From Slavoj Zizek’s “The Soul of the Party.”

“With regard to social order, this means that the authentic Christian tradition rejects the wisdom that the hierarchic order is our fate, that all attempts to mess with it and create another egalitarian order have to end up in destructive horror. Agape as political love means that unconditional, egalitarian love for one’s neighbour can serve as the foundation for a new order.

The form of appearance of this love is what we might also call the idea of communism: the urge to realise an egalitarian social order of solidarity. Love is the force of this universal link that, in an emancipatory collective, connects people directly, in their singularity, bypassing their particular positions in a social hierarchy. Indeed, Dostoevsky was right when he wrote: “The socialist who is a Christian is more to be dreaded than a socialist who is an atheist” — yes, dreaded by his or her enemies.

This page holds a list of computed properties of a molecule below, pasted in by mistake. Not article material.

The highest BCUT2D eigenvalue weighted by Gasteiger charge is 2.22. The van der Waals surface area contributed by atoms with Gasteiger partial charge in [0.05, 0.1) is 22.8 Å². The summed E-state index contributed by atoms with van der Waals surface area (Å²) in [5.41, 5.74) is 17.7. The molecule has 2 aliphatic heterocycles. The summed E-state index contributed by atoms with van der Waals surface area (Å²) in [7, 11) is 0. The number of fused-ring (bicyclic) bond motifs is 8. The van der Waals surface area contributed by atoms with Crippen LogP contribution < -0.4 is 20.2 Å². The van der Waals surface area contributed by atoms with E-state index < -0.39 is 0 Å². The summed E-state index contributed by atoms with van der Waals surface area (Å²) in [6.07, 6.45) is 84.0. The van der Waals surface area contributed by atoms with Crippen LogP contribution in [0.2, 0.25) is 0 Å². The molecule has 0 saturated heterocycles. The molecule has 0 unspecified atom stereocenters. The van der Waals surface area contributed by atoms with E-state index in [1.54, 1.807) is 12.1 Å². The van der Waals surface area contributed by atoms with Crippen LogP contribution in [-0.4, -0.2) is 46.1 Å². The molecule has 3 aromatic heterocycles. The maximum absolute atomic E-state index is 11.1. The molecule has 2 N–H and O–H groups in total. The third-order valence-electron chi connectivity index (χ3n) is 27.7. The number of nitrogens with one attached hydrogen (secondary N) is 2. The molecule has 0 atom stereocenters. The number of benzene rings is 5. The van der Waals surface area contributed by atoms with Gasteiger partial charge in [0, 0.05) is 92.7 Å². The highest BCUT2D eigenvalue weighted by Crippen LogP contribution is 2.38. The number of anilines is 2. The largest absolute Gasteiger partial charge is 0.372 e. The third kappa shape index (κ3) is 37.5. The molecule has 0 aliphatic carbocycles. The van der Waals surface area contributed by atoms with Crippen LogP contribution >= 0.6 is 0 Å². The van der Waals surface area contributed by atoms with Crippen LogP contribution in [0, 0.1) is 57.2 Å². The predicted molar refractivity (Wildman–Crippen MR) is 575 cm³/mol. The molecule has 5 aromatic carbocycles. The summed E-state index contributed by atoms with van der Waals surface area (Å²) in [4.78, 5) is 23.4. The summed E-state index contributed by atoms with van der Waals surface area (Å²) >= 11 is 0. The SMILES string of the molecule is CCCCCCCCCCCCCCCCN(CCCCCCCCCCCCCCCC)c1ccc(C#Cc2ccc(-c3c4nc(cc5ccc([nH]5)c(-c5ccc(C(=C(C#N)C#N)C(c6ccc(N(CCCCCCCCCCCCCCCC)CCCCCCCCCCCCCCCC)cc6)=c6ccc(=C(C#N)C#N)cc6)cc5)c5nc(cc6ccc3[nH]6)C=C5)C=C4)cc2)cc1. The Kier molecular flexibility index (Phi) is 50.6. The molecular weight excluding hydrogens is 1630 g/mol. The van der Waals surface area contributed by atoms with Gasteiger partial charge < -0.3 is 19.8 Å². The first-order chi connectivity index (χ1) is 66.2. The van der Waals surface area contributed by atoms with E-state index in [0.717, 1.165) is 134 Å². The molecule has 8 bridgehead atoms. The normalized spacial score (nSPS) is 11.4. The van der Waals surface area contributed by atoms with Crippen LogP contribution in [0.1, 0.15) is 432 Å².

It was St Paul who provided a surprisingly relevant definition of the emancipatory struggle: “For our struggle is not against flesh and blood, but against leaders, against authorities, against the world rulers [kosmokratoras] of this darkness, against the spiritual wickedness in the heavens” (Ephesians 6:12). Or, translated into today’s language: “Our struggle is not against concrete, corrupted individuals, but against those in power in general, against their authority, against the global order and the ideological mystification that sustains it.”

One should resolutely reject the liberal-victimist ideology that reduces politics to avoiding the worst, to renouncing all positive projects and pursuing the least bad option. As Arthur Feldmann, a Viennese-Jewish writer, bitterly noted, the price we usually pay for survival is our life.”

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